Travelling the world is a glorious adventure, and one where you will meet some of the most amazing, decent, crazy and sometimes downright mental people on the planet. But playing the game of social roulette and constant hellos and goodbyes can sometimes be hard, and as a long term traveller you do have to be prepared for that.
I’ve travelled the world for over 15 years now, most of that travel has been solo, where I have set out into the world with nothing more than my trusty backpack and a good book (and for a good portion of that time I didn’t even have a mobile phone, never mind a smart one!)
And in all that time I have met countless people on the road. Some have been locals, many have been fellow travellers on their own journeys. A great many of these people I can barely remember, if at all. Their faces and the times I had with them have been lost to the mists of time or relegated to an old analogue photograph I have tucked away somewhere.
Others have become lifelong friends, their unique personalities and the shared experiences we have together helping to shape the person I am now.
Many more still have been short but intense friendships and relationships, where you are thrust together for a short period of time together, bond quickly over shared adventures and sometimes misadventures, and then are suddenly once again faced with the inevitable goodbyes as we each move on along our own separate paths.
And then of course there are the friends I used to have before travelling, the ones who are now barely more than acquaintances as the inevitable happens and we each grow in separate directions, become different people and lose touch.
That is just life sometimes. People come and go. They are in your life for a short period of time and then they are not.
And that is how travel is sometimes.
That may seem a little pessimistic in many ways. Even lonely. It isn’t, not at all. In fact it’s quite a wonderful thing, it all depends on your perspective.
One of the most popular questions I get asked on this site is from people who want to travel solo but are worried about being alone, or more accurately about being lonely when they travel. These potential solo travellers are worried they won’t meet anyone, or that they will be left sitting alone wishing they just had someone to talk to.
I can promise each and every one of you right now that never happens. Even the most awkward of wallflowers can have a conversation.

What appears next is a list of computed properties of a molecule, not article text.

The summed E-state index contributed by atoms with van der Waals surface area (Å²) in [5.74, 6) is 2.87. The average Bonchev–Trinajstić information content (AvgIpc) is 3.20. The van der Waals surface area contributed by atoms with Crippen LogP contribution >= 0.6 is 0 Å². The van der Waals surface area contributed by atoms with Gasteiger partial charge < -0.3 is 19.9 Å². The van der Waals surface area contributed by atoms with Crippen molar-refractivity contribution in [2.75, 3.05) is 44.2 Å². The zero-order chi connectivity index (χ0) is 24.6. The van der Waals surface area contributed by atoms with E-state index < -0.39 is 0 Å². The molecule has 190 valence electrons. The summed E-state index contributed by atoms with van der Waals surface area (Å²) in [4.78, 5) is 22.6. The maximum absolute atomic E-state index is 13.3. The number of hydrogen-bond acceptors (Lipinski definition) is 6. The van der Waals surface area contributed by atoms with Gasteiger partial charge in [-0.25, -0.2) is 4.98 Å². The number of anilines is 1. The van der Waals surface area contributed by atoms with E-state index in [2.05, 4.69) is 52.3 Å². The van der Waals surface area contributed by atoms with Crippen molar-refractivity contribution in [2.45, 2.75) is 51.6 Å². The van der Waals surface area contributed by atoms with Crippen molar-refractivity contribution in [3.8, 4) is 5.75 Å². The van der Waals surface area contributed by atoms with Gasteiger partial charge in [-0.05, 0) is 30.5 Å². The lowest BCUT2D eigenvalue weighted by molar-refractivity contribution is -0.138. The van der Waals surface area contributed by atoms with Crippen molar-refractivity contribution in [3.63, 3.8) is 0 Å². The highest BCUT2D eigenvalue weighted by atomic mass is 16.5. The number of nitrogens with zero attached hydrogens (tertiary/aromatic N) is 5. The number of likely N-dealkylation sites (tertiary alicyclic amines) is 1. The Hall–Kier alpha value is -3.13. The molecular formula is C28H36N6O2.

Sure, there are times where you will be alone, there will be times when you have to eat a meal or two on your own or even feel a little bit lonely or homesick. There’s nothing wrong with that, it’s completely natural. Most of the time though you will meet so many new people you won’t have time to feel lonely. You will share adventures together, be stuck on the same night bus for 12 hours together, share a beer, have a meal, it doesn’t matter.
All it takes is a little hello. That’s it.
Sometimes you will only be with your new found friends for the duration of that drink or that bus journey, and then you will inevitably part ways. Other times you will be together for a day or two, a few weeks or even months as you forge an intense and genuine friendship. Eventually though the travellers curse will hit and you will both part ways with yet another goodbye. Sometimes you will see these new found friends again further down the road, sometimes you won’t. Modern travel has even provided these fleeting relationships with the ultimate get out clause as friendships are relegated to the occasional ‘like’ on a social media update.
It doesn’t really matter.
The truth is each and every one of these meetings has an affect on you. The chance meetings with random strangers, the unique adventures you have with people you have just met, the connections you have with those you bond with and call friends, each and every single one changes you in minute ways. Each person you form a connection with gives you a new experience, a new way of thinking, a new outlook or even sometimes just a bit of comfort or brief companionship, or that helping hand or bit of assistance that you may need at any given time.
And for those that last beyond that, those rare, real friendships that stand the test of time and have an even deeper impact on your life? These are genuine things to be treasured, but that doesn’t mean those fleeting ships that pass in the night have any less of an impact on you.
You may say a lot of goodbyes on your travels, but you also share some of the best, most intense and most wonderful experiences of your life with people you would not meet otherwise, and that is one of the single most rewarding things about travel itself.
So to every single person I have met on the road, past, present and future. To those who I have met for a brief period at transit stops and those who I have shared intense and awesome adventures with. To those who I will never meet again and those who will be friends with for a long time to come. Thank you.
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